After you’ve had your employee complete a self-evaluation, you can weigh in to provide constructive feedback based on the information they’ve provided and the performance you’ve observed. Here it’s important to note the difference between constructive and destructive feedback. Constructive feedback comes from a place of positive intent, whereas destructive feedback is used to tear someone down (whether you realise it or not). Delivering the wrong type of feedback can send your employee’s annual review into a negative spiral leaving them unmotivated for the coming year.
You can though provide some coaching to your employee. In their Experience Transformer, if you hear them mention something that didn’t work in the past year, you can use that as a jumping-off point. Provide ways for them to remedy what didn’t work or coach them into a different way of thinking about the problem.
For example, if an employee working in sales noted they didn’t bring on as many clients as they wanted in the past year, you can help them come up with new sales strategies or suggest resources to provide further coaching. After all, employee engagement is about removing barriers to allow employees to perform at their best.
Discussion around the new year and employee growth
One of the most crucial parts of an annual employee review is looking ahead to the new year. This is the perfect time to give a brief of outline any new projects you see your employees taking on in the future, share expectations, and gather input on what your employees are looking to accomplish in the year ahead. Doing this helps employees better understand their roles in the company and with this conversation, you should be able to outline a path for your employees’ growth.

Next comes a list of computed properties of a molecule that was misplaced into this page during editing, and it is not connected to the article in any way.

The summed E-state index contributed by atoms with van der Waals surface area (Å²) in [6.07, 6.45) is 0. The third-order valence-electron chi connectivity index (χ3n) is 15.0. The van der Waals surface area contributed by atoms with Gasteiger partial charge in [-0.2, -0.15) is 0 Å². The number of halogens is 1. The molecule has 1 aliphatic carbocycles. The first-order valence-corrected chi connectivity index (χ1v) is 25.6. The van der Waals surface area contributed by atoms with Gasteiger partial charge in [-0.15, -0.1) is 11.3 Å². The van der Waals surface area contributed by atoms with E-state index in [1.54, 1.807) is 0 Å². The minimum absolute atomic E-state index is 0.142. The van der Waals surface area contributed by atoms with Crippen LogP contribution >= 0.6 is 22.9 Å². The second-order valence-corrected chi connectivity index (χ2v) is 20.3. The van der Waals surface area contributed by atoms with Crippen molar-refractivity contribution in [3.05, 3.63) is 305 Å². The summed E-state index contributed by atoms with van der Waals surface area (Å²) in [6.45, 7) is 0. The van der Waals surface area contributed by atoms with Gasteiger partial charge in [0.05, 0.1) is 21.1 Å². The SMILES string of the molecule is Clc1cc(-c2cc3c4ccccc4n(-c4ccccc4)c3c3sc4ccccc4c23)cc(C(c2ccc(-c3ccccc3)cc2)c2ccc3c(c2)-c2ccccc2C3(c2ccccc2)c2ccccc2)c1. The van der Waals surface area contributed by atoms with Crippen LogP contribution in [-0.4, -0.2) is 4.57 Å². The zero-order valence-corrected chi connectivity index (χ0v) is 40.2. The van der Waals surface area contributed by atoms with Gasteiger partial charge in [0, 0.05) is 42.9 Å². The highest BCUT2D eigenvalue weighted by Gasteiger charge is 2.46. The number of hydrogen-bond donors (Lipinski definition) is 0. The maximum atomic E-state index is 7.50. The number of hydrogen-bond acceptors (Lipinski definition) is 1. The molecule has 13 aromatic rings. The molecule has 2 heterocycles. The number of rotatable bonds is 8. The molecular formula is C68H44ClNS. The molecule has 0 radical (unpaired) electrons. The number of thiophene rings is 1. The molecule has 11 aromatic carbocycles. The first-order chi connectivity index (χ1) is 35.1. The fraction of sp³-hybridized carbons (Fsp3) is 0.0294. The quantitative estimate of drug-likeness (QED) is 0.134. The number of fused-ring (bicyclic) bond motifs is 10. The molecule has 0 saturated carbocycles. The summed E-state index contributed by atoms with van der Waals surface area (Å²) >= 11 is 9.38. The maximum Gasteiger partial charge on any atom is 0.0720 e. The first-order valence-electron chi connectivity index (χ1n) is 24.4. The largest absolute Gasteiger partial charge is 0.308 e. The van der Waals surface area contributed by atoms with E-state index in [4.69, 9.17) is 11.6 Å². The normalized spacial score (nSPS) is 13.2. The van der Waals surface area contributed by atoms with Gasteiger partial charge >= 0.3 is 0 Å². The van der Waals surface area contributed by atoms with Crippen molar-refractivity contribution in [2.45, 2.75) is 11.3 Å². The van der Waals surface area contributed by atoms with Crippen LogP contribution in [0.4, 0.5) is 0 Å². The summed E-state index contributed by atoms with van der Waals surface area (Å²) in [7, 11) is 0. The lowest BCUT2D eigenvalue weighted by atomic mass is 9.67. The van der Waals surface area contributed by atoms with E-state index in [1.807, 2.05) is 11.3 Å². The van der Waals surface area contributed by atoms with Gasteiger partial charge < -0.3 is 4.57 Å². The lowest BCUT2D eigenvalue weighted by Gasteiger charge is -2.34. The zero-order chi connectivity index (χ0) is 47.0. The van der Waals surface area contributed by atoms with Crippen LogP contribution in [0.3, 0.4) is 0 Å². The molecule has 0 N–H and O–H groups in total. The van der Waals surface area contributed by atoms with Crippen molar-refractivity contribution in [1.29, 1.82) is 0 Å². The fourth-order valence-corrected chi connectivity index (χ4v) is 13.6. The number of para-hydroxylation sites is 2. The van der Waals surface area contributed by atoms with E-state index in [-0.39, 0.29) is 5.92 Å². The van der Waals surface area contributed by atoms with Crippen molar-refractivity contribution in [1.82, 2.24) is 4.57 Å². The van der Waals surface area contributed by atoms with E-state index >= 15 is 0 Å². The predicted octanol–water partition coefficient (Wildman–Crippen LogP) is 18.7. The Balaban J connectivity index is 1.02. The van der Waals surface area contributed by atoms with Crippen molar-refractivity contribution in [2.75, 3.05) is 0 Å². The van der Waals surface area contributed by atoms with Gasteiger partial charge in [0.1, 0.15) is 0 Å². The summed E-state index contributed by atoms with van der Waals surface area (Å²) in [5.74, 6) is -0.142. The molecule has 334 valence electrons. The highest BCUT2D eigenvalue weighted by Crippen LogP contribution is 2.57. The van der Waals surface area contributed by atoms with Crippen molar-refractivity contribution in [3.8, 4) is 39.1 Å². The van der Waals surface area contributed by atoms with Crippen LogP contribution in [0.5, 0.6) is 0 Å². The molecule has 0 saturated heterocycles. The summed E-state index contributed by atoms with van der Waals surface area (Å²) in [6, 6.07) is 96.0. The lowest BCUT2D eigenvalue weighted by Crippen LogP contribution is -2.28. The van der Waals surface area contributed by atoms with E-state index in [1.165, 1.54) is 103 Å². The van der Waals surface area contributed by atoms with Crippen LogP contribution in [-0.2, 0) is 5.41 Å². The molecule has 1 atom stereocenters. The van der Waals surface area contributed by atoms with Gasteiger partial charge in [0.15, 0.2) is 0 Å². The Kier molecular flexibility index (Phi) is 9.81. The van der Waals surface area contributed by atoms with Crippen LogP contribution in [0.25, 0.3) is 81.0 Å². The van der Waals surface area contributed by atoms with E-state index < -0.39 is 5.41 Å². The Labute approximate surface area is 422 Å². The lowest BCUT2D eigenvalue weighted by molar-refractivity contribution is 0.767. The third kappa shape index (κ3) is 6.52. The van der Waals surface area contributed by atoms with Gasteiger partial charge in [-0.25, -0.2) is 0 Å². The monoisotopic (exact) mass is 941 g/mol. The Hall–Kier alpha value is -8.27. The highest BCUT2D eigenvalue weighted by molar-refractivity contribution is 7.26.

In this discussion, you can also touch on employee development opportunities. For your employees to accomplish their goals, and meet your expectations in the new year, what do they need to succeed? According to a study by Middlesex University, 74% of employees believe they’re not achieving their full potential at work due to a lack of development opportunities. Having this discussion each year will ensure your employees aren’t part of that 74% and they continue to grow and perform within the company.
Conversation on company culture
Lastly, you can use this one-on-one time in your year-end reviews to discuss your company’s culture. In last year, companies everywhere have seen in an increase in turnover and many workforces are split with some employees still working from home and others going into the office. All of this means your company culture may have taken a hit. It’s important to address this and work with employees to explore new ideas to improve culture.
If in this conversation you’re hearing employees are feeling disconnected or are missing time with their colleagues, it could be time to run our Culture Check On-Demand survey. This will allow you to solicit feedback anonymously from your team and understand the best approach to take to turn your company culture around. The end of the year is a great time to evaluate your culture, so you can start the new year with a fresh action plan.
Annual reviews at work shouldn’t get lost in the usual chaos of the end of the year. With a clear agenda, they serve as an essential touchpoint between managers and employees and will set you, your employees, and your organisation up for a successful new year.